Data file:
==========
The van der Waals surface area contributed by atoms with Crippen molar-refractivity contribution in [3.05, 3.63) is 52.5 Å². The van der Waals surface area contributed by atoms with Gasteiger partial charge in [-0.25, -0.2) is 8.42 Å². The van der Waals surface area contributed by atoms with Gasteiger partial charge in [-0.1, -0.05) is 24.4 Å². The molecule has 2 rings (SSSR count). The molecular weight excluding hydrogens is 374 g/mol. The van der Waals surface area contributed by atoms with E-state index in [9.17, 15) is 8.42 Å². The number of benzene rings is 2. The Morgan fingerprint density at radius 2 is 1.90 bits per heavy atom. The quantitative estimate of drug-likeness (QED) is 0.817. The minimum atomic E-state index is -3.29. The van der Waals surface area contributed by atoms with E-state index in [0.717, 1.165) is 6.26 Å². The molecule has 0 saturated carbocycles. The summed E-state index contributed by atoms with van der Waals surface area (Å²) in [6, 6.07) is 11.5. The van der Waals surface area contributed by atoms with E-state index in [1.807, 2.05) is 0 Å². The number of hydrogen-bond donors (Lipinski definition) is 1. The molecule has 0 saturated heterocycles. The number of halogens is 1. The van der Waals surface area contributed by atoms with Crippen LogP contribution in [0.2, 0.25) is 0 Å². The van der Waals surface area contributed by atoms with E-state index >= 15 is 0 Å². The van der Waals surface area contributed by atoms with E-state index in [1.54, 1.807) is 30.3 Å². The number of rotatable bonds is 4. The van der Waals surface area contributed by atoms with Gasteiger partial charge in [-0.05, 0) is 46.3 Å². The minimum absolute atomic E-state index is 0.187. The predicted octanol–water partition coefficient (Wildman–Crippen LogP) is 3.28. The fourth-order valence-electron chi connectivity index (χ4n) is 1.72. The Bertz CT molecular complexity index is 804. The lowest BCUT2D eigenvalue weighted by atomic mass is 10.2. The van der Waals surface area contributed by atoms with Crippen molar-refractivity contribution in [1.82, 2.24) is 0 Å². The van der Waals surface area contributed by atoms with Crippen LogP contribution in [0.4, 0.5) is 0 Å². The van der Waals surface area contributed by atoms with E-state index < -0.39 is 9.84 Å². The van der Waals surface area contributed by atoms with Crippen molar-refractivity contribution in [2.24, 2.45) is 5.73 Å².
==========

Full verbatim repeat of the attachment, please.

The van der Waals surface area contributed by atoms with Crippen molar-refractivity contribution in [3.05, 3.63) is 52.5 Å². The van der Waals surface area contributed by atoms with Gasteiger partial charge in [-0.25, -0.2) is 8.42 Å². The van der Waals surface area contributed by atoms with Gasteiger partial charge in [-0.1, -0.05) is 24.4 Å². The molecule has 2 rings (SSSR count). The molecular weight excluding hydrogens is 374 g/mol. The van der Waals surface area contributed by atoms with E-state index in [9.17, 15) is 8.42 Å². The number of benzene rings is 2. The Morgan fingerprint density at radius 2 is 1.90 bits per heavy atom. The quantitative estimate of drug-likeness (QED) is 0.817. The minimum atomic E-state index is -3.29. The van der Waals surface area contributed by atoms with E-state index in [0.717, 1.165) is 6.26 Å². The molecule has 0 saturated carbocycles. The summed E-state index contributed by atoms with van der Waals surface area (Å²) in [6, 6.07) is 11.5. The van der Waals surface area contributed by atoms with E-state index in [1.807, 2.05) is 0 Å². The number of hydrogen-bond donors (Lipinski definition) is 1. The molecule has 0 saturated heterocycles. The number of halogens is 1. The van der Waals surface area contributed by atoms with Crippen LogP contribution in [0.2, 0.25) is 0 Å². The van der Waals surface area contributed by atoms with E-state index >= 15 is 0 Å². The van der Waals surface area contributed by atoms with E-state index in [1.54, 1.807) is 30.3 Å². The number of rotatable bonds is 4. The van der Waals surface area contributed by atoms with Gasteiger partial charge in [-0.05, 0) is 46.3 Å². The minimum absolute atomic E-state index is 0.187. The predicted octanol–water partition coefficient (Wildman–Crippen LogP) is 3.28. The fourth-order valence-electron chi connectivity index (χ4n) is 1.72. The Bertz CT molecular complexity index is 804. The lowest BCUT2D eigenvalue weighted by atomic mass is 10.2. The van der Waals surface area contributed by atoms with Crippen molar-refractivity contribution in [1.82, 2.24) is 0 Å². The van der Waals surface area contributed by atoms with Crippen LogP contribution in [0.4, 0.5) is 0 Å². The van der Waals surface area contributed by atoms with E-state index < -0.39 is 9.84 Å². The van der Waals surface area contributed by atoms with Crippen molar-refractivity contribution in [2.24, 2.45) is 5.73 Å².